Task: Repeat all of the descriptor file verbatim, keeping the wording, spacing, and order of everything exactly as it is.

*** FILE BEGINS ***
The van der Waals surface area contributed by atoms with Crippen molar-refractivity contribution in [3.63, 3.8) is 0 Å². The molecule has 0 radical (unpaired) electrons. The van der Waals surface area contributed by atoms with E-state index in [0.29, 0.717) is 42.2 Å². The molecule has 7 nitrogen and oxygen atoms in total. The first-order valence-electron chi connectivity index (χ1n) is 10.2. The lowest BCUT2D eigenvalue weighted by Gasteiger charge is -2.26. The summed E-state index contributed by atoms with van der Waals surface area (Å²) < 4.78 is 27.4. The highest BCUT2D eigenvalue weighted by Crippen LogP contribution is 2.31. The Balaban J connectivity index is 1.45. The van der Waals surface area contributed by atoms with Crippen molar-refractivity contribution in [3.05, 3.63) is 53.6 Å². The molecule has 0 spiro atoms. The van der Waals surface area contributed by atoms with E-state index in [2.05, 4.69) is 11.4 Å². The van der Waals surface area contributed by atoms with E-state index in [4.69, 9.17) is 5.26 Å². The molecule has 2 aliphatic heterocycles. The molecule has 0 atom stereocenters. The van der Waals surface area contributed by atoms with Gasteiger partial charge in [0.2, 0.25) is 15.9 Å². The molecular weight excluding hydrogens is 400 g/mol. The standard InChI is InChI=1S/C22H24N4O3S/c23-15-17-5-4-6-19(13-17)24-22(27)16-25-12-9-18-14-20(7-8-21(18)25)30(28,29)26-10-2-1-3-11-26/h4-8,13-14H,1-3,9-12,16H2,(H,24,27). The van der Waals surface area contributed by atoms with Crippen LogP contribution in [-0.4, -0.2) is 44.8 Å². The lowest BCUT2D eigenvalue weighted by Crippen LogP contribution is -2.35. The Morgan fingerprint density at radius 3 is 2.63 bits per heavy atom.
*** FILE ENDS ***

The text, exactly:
The van der Waals surface area contributed by atoms with Crippen molar-refractivity contribution in [3.63, 3.8) is 0 Å². The molecule has 0 radical (unpaired) electrons. The van der Waals surface area contributed by atoms with E-state index in [0.29, 0.717) is 42.2 Å². The molecule has 7 nitrogen and oxygen atoms in total. The first-order valence-electron chi connectivity index (χ1n) is 10.2. The lowest BCUT2D eigenvalue weighted by Gasteiger charge is -2.26. The summed E-state index contributed by atoms with van der Waals surface area (Å²) < 4.78 is 27.4. The highest BCUT2D eigenvalue weighted by Crippen LogP contribution is 2.31. The Balaban J connectivity index is 1.45. The van der Waals surface area contributed by atoms with Crippen molar-refractivity contribution in [3.05, 3.63) is 53.6 Å². The molecule has 0 spiro atoms. The van der Waals surface area contributed by atoms with E-state index in [2.05, 4.69) is 11.4 Å². The van der Waals surface area contributed by atoms with E-state index in [4.69, 9.17) is 5.26 Å². The molecule has 2 aliphatic heterocycles. The molecule has 0 atom stereocenters. The van der Waals surface area contributed by atoms with Gasteiger partial charge in [0.2, 0.25) is 15.9 Å². The molecular weight excluding hydrogens is 400 g/mol. The standard InChI is InChI=1S/C22H24N4O3S/c23-15-17-5-4-6-19(13-17)24-22(27)16-25-12-9-18-14-20(7-8-21(18)25)30(28,29)26-10-2-1-3-11-26/h4-8,13-14H,1-3,9-12,16H2,(H,24,27). The van der Waals surface area contributed by atoms with Crippen LogP contribution in [-0.4, -0.2) is 44.8 Å². The lowest BCUT2D eigenvalue weighted by Crippen LogP contribution is -2.35. The Morgan fingerprint density at radius 3 is 2.63 bits per heavy atom.